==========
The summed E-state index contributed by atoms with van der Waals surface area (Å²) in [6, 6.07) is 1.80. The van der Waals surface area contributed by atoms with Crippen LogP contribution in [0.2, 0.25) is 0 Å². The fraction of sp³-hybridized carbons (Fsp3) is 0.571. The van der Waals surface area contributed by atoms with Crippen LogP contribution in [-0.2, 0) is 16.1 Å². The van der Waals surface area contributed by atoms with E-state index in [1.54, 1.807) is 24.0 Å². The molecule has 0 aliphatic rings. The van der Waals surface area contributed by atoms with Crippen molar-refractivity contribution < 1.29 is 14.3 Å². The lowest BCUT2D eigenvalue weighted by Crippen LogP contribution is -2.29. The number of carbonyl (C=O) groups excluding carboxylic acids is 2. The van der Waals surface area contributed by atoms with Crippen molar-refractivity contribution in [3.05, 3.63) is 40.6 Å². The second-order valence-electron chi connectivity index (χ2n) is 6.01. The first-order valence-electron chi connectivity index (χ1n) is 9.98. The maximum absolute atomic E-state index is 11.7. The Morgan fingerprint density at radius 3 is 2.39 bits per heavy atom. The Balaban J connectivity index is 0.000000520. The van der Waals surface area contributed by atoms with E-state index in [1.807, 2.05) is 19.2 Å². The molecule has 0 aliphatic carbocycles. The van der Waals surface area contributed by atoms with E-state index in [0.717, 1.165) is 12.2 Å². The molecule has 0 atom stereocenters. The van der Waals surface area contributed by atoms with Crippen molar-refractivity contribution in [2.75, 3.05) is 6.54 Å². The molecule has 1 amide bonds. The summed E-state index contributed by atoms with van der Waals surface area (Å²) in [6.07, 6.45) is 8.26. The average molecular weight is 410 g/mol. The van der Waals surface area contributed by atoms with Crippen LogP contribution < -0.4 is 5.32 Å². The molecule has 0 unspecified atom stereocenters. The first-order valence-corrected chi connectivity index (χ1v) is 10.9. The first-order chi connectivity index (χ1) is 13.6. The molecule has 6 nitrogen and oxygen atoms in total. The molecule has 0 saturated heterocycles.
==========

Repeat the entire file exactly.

The summed E-state index contributed by atoms with van der Waals surface area (Å²) in [6, 6.07) is 1.80. The van der Waals surface area contributed by atoms with Crippen LogP contribution in [0.2, 0.25) is 0 Å². The fraction of sp³-hybridized carbons (Fsp3) is 0.571. The van der Waals surface area contributed by atoms with Crippen LogP contribution in [-0.2, 0) is 16.1 Å². The van der Waals surface area contributed by atoms with E-state index in [1.54, 1.807) is 24.0 Å². The molecule has 0 aliphatic rings. The van der Waals surface area contributed by atoms with Crippen molar-refractivity contribution < 1.29 is 14.3 Å². The lowest BCUT2D eigenvalue weighted by Crippen LogP contribution is -2.29. The number of carbonyl (C=O) groups excluding carboxylic acids is 2. The van der Waals surface area contributed by atoms with Crippen molar-refractivity contribution in [3.05, 3.63) is 40.6 Å². The second-order valence-electron chi connectivity index (χ2n) is 6.01. The first-order valence-electron chi connectivity index (χ1n) is 9.98. The maximum absolute atomic E-state index is 11.7. The Morgan fingerprint density at radius 3 is 2.39 bits per heavy atom. The Balaban J connectivity index is 0.000000520. The van der Waals surface area contributed by atoms with E-state index in [1.807, 2.05) is 19.2 Å². The molecule has 0 aliphatic carbocycles. The van der Waals surface area contributed by atoms with E-state index in [0.717, 1.165) is 12.2 Å². The molecule has 0 atom stereocenters. The van der Waals surface area contributed by atoms with Crippen molar-refractivity contribution in [2.75, 3.05) is 6.54 Å². The molecule has 1 amide bonds. The summed E-state index contributed by atoms with van der Waals surface area (Å²) in [6.07, 6.45) is 8.26. The average molecular weight is 410 g/mol. The van der Waals surface area contributed by atoms with Crippen LogP contribution < -0.4 is 5.32 Å². The molecule has 0 unspecified atom stereocenters. The first-order valence-corrected chi connectivity index (χ1v) is 10.9. The first-order chi connectivity index (χ1) is 13.6. The molecule has 6 nitrogen and oxygen atoms in total. The molecule has 0 saturated heterocycles.